This is not a novel insight. Congress and the military have recognized how indispensable an independent judiciary is to a meaningful system of justice: Under the Uniform Code of Military Justice, verdicts are not final until they have been reviewed by a civilian Court of Appeals for the Armed Forces. The provision of an appeal mechanism, especially in cases as politically and internationally sensitive as these, thus adds nothing to the fairness of the process--it merely insures that the final decision will be made by higher-ranking military officers who are still subject to military and presidential control.
White House counsel Alberto Gonzales, aware of these shortcomings, has sought to reassure doubters by noting that habeas corpus review will be available. But the order itself, which the regulations are only supposed to implement, expressly prohibits recourse to any court, as he well knows. For this reason, he was careful to describe the review as just a check on the jurisdiction of the tribunal, that is, whether the commission has the legal authority to try the particular accused. But review of a tribunal's jurisdiction does not touch on any substantive or procedural aspect of a proceeding, such as apprehension, detention, pretrial procedure, trial, evidentiary rulings, verdict or the sentence.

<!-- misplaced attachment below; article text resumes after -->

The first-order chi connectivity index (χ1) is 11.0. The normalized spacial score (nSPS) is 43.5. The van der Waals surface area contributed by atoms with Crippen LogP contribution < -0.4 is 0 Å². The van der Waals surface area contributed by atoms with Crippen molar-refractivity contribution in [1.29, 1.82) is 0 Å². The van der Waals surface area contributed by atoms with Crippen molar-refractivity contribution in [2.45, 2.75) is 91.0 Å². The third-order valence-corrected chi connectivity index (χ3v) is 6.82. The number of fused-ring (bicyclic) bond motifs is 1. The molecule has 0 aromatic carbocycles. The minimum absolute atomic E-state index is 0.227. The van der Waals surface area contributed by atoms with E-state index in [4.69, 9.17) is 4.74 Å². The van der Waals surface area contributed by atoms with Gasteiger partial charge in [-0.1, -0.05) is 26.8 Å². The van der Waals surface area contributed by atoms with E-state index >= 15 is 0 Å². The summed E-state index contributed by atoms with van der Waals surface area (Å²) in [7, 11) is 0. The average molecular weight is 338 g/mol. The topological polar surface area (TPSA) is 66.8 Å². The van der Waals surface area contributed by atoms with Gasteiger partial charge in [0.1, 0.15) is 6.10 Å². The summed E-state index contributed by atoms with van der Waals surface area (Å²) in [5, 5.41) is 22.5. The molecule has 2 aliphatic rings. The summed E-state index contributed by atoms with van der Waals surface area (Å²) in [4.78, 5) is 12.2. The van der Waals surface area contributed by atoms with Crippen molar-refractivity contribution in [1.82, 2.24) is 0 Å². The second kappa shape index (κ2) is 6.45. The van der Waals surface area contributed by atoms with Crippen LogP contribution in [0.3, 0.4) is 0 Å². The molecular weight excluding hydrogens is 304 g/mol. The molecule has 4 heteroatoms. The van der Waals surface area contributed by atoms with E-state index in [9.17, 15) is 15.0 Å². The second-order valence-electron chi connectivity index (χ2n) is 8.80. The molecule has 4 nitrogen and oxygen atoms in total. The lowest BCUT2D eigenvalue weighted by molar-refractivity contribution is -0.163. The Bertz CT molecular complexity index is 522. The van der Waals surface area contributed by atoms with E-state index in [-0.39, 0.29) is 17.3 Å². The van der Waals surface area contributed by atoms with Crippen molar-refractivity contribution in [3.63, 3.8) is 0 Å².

Moreover, as noted, the order specifically mandates that the ultimate authority is the President. Since the initial decision to apprehend someone is also the President's, and since everyone in the decision-making process, including the prosecutor, is subordinate to the President as the Commander in Chief, the police, prosecutor, some defense counsel, judge and jury are all rolled into one entity subject to one man--the antithesis of a just system. And given the rigidity of the military hierarchy and the natural desire of military personnel for promotion, who would challenge a judgment of their Commander in Chief that there is reason to believe someone is guilty of international terrorism and must be taken into custody--even if, as in so many instances, the action is as much for political reasons as for national security?